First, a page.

Product I’m Appreciating
I’m processing tomatoes this week, and tomatoes need acidulation for safe water bath canning. You can acidulate with bottled lemon juice or vinegar, but granular citric acid is my preference.
Citric acid is the easiest to use – just measure it in dry to each jar before filling – and the most neutral flavor option. It’s also probably the cheapest, when you consider how little citric acid you need compared to lemon juice.
If you’re canning tomatoes, here’s how much of various acids you need to acidulate your jars safely:
Emergency Readiness and Helping after Harvey
September is emergency preparedness month! (Honestly, even without Harvey, it is.) And since Mother Nature just reminded the nation that sometimes she’s just does not play, this is an excellent time to start a blog series on emergency readiness and preparedness.
I’ve wanted to talk more directly about preparedness for awhile – I even wrote a big’ ol section on family readiness for my book. That section, like quite a few others, had to be cut for length, but it’s a topic I really care about. In an emergency, your minimum ethical responsibility is to avoid being a drain on your community’s limited resources if possible – that’s where personal preparedness comes in. (If possible, guys – I’m not suggesting you shouldn’t call for rescue when five feet of water ends up in your living room.)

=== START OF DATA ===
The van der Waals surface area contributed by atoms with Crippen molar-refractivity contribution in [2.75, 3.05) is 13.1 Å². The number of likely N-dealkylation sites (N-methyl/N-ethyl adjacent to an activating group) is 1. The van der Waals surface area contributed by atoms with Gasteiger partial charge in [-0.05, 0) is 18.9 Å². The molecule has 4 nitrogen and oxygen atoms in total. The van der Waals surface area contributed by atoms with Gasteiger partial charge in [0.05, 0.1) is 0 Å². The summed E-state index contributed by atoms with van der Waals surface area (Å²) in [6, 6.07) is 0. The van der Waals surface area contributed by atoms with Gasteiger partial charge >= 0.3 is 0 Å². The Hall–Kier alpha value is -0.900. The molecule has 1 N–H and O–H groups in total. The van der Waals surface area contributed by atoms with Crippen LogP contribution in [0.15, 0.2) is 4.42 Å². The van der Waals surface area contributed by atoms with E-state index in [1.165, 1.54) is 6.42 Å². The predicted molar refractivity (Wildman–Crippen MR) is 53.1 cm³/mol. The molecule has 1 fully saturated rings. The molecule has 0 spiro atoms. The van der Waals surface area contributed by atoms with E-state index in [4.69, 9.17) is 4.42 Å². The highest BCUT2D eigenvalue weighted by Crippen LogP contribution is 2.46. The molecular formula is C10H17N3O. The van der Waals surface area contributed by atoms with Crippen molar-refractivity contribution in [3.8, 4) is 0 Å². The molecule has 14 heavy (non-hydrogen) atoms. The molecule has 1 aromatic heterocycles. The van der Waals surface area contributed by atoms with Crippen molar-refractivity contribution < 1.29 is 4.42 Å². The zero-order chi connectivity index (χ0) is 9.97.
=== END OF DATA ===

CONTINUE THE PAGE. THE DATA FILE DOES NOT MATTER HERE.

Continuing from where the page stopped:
Starting next Monday I’ll be issuing a series of weekly preparedness challenges here. Follow along, and by the end of the month, you’ll probably be a lot more prepared for an emergency than you are today.
Where to Donate
In the meantime, if you want to help out our friends down in Texas, here’s a list of reputable charities doing good work to help directly in the Harvey recovery efforts. (This list mostly sourced from the great people at reddit.com/r/houston).
Citizens Helping Citizens – The Survival Podcast-affiliated direct aid organization.
United Way Houston Flood Relief
YMCA Houston Flood Relief
Houston Food Bank
Greater Houston Community Fund
J.J. Watt’s Houston Flood Relief Fund – Direct crowdsourced fundraiser for Houston recovery, this has already raised
nearly over $14 million. J.J. Watt’s initial goal was $200,000. Fuck yeah, America.
Texas AFL-CIO Workers Relief Fund
Here’s a crowdsourced map of local shelters and their needs if you are local or traveling to the Houston area to help.
Quote I’m Loving
“We know that in September, we will wander through the warm winds of summer’s wreckage. We will welcome summer’s ghost.”
I love how this Henry Rollins quote both captures the mood of this time of year perfectly, but also feels so poignant, given how many of our brothers and sisters are taking stock of some literal wreckage right now.
PS: How the hell does Henry Rollins manage to be absolutely everywhere? Does that man ever sleep?
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Ok, friends, that’s it for this week’s Five Things Friday. I hope your weekend is calm, your garden is bountiful, and your spirit is generous.